We have seen some temporary holds on use of reusables, and a resurgence in the use of single-use plastics. Nonetheless, while we are living through an unfamiliar reality and future uncertainties, we have not seen and do not anticipate mass rescaling of commitments to waste diversion or recycled content goals. Many companies recognize that the imperatives that drove them to make their previous commitments are still there. At the same time, there is increasing recognition that stakeholders across the value chain need to work together to solve for these issues, which has resulted in growth in membership in organizations such as the Ellen MacArthur Foundation (founder of the New Plastics Economy) and The Alliance to End Plastic Waste.
2) Most companies are maintaining their established goals.
3) Investment in commitments continues.While some of the implementation efforts launched in 2019 were paused or are moving forward at a slower pace, about $4.2 billion in new investments in mechanical and advanced (chemical) recycling has been made since 2017 – and some of those new services are coming online this year. For instance, the Closed Loop Partners invested $2 million in Reterra, an advanced recycling (i.e., chemical recycling) company whose objective is to lower the cost of PET recycling by capturing even the smallest discards to create high value product. Similarly, the Alliance to End Plastic Waste approved 14 projects in 2020 to address recycling challenges in France, Ghana, Indonesia, Singapore, Thailand, the U.S. and Vietnam. And new plastic credit offset programs such as PlasticBank are emerging to help organizations offset plastic use by supporting plastic collection infrastructure and rewards, reducing plastic pollution and poverty around the world.
At the same time, the risk of greenwashing around recycled content claims that rose when the supply / demand curves moved in opposite directions in 2019 is actually encouraging some organizations to double down on commitments – and establish requirements for validation of recycled content. For example, the Association of Plastic Recyclers launched its APR Postconsumer Resin (PCR) certification program in 2020, endorsing companies that provide third-party certification of PCR and promoting APR member companies that receive certification. UL is one of three endorsed third-party certifiers. The APR certification program is a companion to its demand champion program, through which organizations make commitments purchase post-consumer recycled (PCR) content products and expand their current use of PCR.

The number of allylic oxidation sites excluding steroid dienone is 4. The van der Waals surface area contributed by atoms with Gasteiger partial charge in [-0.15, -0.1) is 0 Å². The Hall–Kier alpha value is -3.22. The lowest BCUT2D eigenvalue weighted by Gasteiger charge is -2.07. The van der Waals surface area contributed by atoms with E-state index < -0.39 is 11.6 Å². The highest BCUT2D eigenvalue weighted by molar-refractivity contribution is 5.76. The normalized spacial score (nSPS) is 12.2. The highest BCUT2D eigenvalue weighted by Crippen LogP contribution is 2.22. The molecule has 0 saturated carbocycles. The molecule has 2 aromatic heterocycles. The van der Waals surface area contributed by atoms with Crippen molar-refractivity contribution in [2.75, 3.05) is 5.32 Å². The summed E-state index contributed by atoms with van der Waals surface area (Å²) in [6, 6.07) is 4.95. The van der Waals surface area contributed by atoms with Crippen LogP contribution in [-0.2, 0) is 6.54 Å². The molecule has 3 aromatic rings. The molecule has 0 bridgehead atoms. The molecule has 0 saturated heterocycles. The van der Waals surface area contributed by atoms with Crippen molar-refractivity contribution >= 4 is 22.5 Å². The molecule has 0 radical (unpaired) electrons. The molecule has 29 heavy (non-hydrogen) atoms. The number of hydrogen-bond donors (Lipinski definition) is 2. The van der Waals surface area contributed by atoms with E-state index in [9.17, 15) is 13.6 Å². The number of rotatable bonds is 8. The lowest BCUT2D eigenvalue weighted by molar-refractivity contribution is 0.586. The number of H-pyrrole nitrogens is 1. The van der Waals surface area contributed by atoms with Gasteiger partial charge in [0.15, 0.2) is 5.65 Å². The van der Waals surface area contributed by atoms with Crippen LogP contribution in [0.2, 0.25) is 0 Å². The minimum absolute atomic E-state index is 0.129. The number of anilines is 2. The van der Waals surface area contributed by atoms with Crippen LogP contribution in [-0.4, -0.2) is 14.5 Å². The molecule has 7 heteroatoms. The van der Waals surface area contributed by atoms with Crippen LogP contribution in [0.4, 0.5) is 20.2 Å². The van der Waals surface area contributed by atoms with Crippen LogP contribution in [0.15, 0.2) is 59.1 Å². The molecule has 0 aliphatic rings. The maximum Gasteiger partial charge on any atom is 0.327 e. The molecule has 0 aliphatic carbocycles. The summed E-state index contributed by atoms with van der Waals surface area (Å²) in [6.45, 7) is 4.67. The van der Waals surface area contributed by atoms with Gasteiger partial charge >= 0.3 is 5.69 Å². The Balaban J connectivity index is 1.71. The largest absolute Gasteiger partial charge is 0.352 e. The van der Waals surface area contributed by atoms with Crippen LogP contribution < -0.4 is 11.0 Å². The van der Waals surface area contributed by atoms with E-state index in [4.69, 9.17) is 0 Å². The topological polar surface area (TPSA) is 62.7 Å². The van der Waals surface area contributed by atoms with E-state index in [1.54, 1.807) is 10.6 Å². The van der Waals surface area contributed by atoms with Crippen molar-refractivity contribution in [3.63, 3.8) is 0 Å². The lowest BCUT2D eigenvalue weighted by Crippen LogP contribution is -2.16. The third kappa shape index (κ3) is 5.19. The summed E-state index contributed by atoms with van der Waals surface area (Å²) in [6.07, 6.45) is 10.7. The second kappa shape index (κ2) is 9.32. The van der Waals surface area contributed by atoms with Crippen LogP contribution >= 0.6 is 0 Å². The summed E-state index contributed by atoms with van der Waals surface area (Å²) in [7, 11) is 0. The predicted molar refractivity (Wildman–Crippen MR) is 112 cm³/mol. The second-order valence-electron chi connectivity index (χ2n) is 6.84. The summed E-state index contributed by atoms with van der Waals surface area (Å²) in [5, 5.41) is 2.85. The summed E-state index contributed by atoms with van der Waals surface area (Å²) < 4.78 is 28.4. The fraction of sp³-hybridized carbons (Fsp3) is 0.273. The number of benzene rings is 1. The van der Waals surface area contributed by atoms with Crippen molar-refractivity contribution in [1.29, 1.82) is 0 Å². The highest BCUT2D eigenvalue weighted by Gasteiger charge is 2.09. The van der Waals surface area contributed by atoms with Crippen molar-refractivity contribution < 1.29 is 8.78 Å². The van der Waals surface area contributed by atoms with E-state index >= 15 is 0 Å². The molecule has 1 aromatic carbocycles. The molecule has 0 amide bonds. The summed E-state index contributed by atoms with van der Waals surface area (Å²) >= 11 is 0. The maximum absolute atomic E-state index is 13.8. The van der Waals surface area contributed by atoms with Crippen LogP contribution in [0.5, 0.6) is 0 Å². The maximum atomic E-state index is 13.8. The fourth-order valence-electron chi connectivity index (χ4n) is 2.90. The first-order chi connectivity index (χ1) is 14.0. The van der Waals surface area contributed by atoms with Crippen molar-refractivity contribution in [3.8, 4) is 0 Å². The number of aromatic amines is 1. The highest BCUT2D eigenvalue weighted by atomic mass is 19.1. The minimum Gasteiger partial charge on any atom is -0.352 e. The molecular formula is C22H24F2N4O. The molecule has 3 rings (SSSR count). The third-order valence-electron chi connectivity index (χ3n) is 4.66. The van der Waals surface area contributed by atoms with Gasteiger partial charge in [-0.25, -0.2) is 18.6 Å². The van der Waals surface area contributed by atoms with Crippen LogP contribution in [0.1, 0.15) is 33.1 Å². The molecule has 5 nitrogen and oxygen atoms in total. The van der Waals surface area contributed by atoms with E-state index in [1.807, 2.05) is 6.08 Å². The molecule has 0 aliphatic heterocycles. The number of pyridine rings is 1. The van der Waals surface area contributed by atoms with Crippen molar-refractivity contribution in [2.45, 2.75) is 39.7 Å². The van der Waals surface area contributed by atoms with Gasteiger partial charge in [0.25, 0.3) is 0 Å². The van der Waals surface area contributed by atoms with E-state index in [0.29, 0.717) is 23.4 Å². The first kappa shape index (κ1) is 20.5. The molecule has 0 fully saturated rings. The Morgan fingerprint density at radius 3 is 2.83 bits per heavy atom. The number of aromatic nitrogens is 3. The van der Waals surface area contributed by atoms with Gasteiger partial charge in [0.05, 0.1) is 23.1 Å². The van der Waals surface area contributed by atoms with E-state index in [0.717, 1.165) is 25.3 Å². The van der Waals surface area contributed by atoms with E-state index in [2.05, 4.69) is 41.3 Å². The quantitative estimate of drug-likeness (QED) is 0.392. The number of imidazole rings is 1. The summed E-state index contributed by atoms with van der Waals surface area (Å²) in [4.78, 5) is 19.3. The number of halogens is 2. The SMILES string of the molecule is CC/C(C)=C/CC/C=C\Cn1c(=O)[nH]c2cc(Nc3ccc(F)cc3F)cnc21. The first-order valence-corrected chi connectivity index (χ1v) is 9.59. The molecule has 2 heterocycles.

Looking at the typical structure of a retailer’s operational waste diversion goal(s), where are the biggest areas of risk? And are there any non-market related increased risk areas also being exacerbated by COVID?
The recycling challenges that preceded the pandemic as noted above are still present for retailers who are trying to meet waste diversion requirements, amplified now in an increasingly cost sensitive market. Until such time that the infrastructure investment and market pricing drivers align, certain materials like glass and mixed plastic will continue to be challenging for retailers to recycle (in certain markets) from a cost perspective. Finding ways to eliminate certain wastes altogether, establishing and tracking donations, and increasing reuse of items like shipping containers and hangers as safe and appropriate for the circumstances may help retailers weather certain market fluctuations. At the same time, evaluating and reestablishing vendor contracts, and considering on-demand service providers where relevant to operations may help retailers better the balance between costs and waste reduction commitments.